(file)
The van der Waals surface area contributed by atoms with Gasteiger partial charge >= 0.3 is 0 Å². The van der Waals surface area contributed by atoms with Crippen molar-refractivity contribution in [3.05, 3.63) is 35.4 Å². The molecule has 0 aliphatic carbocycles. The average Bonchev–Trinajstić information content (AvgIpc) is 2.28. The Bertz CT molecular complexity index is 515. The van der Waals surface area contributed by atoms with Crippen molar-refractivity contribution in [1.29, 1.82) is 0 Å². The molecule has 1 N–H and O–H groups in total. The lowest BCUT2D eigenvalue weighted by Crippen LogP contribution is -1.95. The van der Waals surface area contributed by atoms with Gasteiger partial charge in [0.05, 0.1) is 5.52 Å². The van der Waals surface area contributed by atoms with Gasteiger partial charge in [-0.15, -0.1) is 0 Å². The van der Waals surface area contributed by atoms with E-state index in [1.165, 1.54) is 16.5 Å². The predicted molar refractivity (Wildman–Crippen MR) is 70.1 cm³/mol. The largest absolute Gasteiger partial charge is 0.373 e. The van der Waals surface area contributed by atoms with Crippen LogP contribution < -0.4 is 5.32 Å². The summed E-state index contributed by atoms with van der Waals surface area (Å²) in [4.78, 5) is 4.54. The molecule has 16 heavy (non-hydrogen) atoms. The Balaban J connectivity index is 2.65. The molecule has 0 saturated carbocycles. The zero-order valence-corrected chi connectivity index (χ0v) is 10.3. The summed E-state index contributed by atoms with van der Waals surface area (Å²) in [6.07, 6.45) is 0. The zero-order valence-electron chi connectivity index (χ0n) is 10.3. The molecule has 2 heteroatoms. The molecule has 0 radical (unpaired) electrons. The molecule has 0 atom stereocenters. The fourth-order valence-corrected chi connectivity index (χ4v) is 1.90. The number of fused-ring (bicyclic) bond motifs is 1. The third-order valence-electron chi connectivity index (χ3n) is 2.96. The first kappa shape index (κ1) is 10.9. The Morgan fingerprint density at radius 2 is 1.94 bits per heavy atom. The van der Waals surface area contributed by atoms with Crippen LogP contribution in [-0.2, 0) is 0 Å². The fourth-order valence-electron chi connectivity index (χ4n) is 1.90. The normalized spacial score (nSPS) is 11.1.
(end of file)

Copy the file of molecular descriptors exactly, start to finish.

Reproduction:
The van der Waals surface area contributed by atoms with Gasteiger partial charge >= 0.3 is 0 Å². The van der Waals surface area contributed by atoms with Crippen molar-refractivity contribution in [3.05, 3.63) is 35.4 Å². The molecule has 0 aliphatic carbocycles. The average Bonchev–Trinajstić information content (AvgIpc) is 2.28. The Bertz CT molecular complexity index is 515. The van der Waals surface area contributed by atoms with Crippen molar-refractivity contribution in [1.29, 1.82) is 0 Å². The molecule has 1 N–H and O–H groups in total. The lowest BCUT2D eigenvalue weighted by Crippen LogP contribution is -1.95. The van der Waals surface area contributed by atoms with Gasteiger partial charge in [0.05, 0.1) is 5.52 Å². The van der Waals surface area contributed by atoms with Gasteiger partial charge in [-0.15, -0.1) is 0 Å². The van der Waals surface area contributed by atoms with E-state index in [1.165, 1.54) is 16.5 Å². The predicted molar refractivity (Wildman–Crippen MR) is 70.1 cm³/mol. The largest absolute Gasteiger partial charge is 0.373 e. The van der Waals surface area contributed by atoms with Crippen LogP contribution < -0.4 is 5.32 Å². The summed E-state index contributed by atoms with van der Waals surface area (Å²) in [4.78, 5) is 4.54. The molecule has 16 heavy (non-hydrogen) atoms. The Balaban J connectivity index is 2.65. The molecule has 0 saturated carbocycles. The zero-order valence-corrected chi connectivity index (χ0v) is 10.3. The summed E-state index contributed by atoms with van der Waals surface area (Å²) in [6.07, 6.45) is 0. The zero-order valence-electron chi connectivity index (χ0n) is 10.3. The molecule has 2 heteroatoms. The molecule has 0 radical (unpaired) electrons. The molecule has 0 atom stereocenters. The fourth-order valence-corrected chi connectivity index (χ4v) is 1.90. The number of fused-ring (bicyclic) bond motifs is 1. The third-order valence-electron chi connectivity index (χ3n) is 2.96. The first kappa shape index (κ1) is 10.9. The Morgan fingerprint density at radius 2 is 1.94 bits per heavy atom. The van der Waals surface area contributed by atoms with Crippen LogP contribution in [-0.2, 0) is 0 Å². The fourth-order valence-electron chi connectivity index (χ4n) is 1.90. The normalized spacial score (nSPS) is 11.1.